Drawing up a new life


  • Badminton
  • Monday, 27 Apr 2020

PETALING JAYA: Most athletes are eagerly waiting for the sports scene to come alive again but not the country’s third ranked women’s singles shuttler Lee Ying Ying.

The 22-year-old Ying Ying instead, will be saying goodbye to the sport with a heavy heart when the movement control order is lifted after playing with Badminton Association of Malaysia (BAM)’s junior and senior teams for a decade.

She started her junior career at the Bukit Jalil Sports School in 2010 before she was promoted after winning a silver medal at the 2015 world junior championships.

In the world junior meet, she lost to Goh Jin Wei in the final but showed plenty of spunk and promise.

But with lack of results over the last few years and a constant heel injury issue, Ying Ying knows the call to end her badminton career is inevitable.

“I could have done better if not for my own lack of confidence. There were few opportunities but I did not take my chances well, ” said the world No. 123 Ying Ying.

“And I was struggling with heel injury for almost a year too.”

Ying Ying has entered several finals in the lower-tier International Challenge and Series but in the higher level tournaments, her best probably was at the 2017 Malaysian Masters when she lost to Yip Pui Yin of Hong Kong in the quarter-finals.

Her first and only senior title is the Romanian International Challenge in 2016. She has also represented Malaysia at the 2017 Kuala Lumpur SEA Games and the 2018 Uber Cup Finals in Bangkok, Thailand, but Ying Ying undoubtedly, will leave the scene without having her potential fully maximised.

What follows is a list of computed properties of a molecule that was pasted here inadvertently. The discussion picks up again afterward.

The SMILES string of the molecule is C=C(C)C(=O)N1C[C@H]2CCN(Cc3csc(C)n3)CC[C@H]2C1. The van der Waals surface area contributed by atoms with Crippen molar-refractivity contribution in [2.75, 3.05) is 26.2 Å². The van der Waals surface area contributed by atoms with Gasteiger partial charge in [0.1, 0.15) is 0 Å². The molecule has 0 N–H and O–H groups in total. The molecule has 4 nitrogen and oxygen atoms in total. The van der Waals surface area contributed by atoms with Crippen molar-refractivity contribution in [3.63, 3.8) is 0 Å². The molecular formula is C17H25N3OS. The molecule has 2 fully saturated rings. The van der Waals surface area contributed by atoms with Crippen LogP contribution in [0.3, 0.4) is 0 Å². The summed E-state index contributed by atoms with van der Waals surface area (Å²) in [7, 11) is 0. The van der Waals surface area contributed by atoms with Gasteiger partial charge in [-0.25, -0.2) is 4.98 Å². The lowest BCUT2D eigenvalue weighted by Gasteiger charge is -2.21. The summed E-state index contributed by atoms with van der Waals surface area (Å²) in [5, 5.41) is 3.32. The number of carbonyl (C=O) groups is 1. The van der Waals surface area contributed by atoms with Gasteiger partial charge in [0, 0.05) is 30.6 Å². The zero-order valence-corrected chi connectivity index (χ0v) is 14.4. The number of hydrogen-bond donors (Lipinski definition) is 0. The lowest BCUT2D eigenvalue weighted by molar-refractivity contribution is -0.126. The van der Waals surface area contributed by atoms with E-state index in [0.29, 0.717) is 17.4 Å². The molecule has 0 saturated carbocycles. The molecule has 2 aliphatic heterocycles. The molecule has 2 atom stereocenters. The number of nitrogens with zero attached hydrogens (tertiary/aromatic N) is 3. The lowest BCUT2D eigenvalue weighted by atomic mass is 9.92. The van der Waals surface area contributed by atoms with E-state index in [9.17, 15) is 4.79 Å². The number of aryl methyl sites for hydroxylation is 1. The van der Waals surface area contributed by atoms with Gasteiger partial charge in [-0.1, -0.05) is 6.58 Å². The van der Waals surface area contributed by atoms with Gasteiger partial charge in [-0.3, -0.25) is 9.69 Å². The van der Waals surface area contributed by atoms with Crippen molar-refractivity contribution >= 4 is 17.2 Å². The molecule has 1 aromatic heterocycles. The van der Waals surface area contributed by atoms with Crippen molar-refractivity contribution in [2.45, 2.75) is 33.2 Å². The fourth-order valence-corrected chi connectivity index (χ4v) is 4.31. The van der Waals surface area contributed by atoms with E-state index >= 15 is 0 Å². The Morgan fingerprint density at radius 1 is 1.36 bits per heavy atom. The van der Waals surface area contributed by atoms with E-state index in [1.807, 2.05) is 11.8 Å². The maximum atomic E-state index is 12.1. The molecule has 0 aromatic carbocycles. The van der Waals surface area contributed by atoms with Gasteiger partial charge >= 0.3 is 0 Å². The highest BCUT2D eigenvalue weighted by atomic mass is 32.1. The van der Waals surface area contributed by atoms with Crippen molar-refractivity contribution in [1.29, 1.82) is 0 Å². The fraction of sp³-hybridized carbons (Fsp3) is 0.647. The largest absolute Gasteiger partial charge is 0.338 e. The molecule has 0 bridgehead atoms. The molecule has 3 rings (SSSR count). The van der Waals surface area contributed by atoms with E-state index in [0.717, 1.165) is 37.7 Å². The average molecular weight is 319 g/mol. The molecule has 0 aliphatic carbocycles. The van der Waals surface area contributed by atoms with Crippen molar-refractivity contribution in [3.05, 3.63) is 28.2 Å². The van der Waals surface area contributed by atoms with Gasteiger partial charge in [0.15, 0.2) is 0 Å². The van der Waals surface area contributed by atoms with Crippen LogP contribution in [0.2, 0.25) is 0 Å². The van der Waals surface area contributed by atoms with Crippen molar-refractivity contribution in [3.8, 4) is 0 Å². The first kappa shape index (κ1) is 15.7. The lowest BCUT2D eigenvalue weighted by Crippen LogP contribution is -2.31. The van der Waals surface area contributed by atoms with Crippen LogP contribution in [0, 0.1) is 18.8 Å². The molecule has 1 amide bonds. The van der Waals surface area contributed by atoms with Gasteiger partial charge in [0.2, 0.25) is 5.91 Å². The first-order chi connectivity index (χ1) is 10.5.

“Overall, the time with the national team will always be special to me, ” said Ying Ying.

“If there is one thing that I hope that we can do better is to foster a stronger unity in the team by helping one another. I see this good trait in Japan.

While Ying Ying treasures her stint in BAM, the badminton fraternity will also remember her for her talents off the badminton court – her artistic sketching skills and her compassion for animals.

Ying Ying, whose family owns a restaurant in Ipoh, has even sketched her badminton friends, among many other things, but now is focused on food.

“I take photos of meals before eating, then, I draw and paint them. I’ve a collection in my Youtube channel. It’s fun, ” said Ying Ying, who also used to work at a shelter for dogs during weekends.

“A couple I know own this animal shelter in Kajang and I used to volunteer. I hope the animals too are cared for during this time, ” added Ying Ying, who is now in her foundation year with Brickfields Asia College.

When Ying Ying officially leaves BAM, she will be the second women’s singles to do so in five months after Ho Yen Mei. Talented Yen Mei also left because of a nagging heel injury in December last year.

Currently, the other players under Datuk Tey Seu Bock and Loh Wei Sheng in the women’s singles department are Soniia Cheah (29), S, Kisona (92), Jin Wei (138), Eoon Qi Xuan (161) and K. Letshanaa (679).

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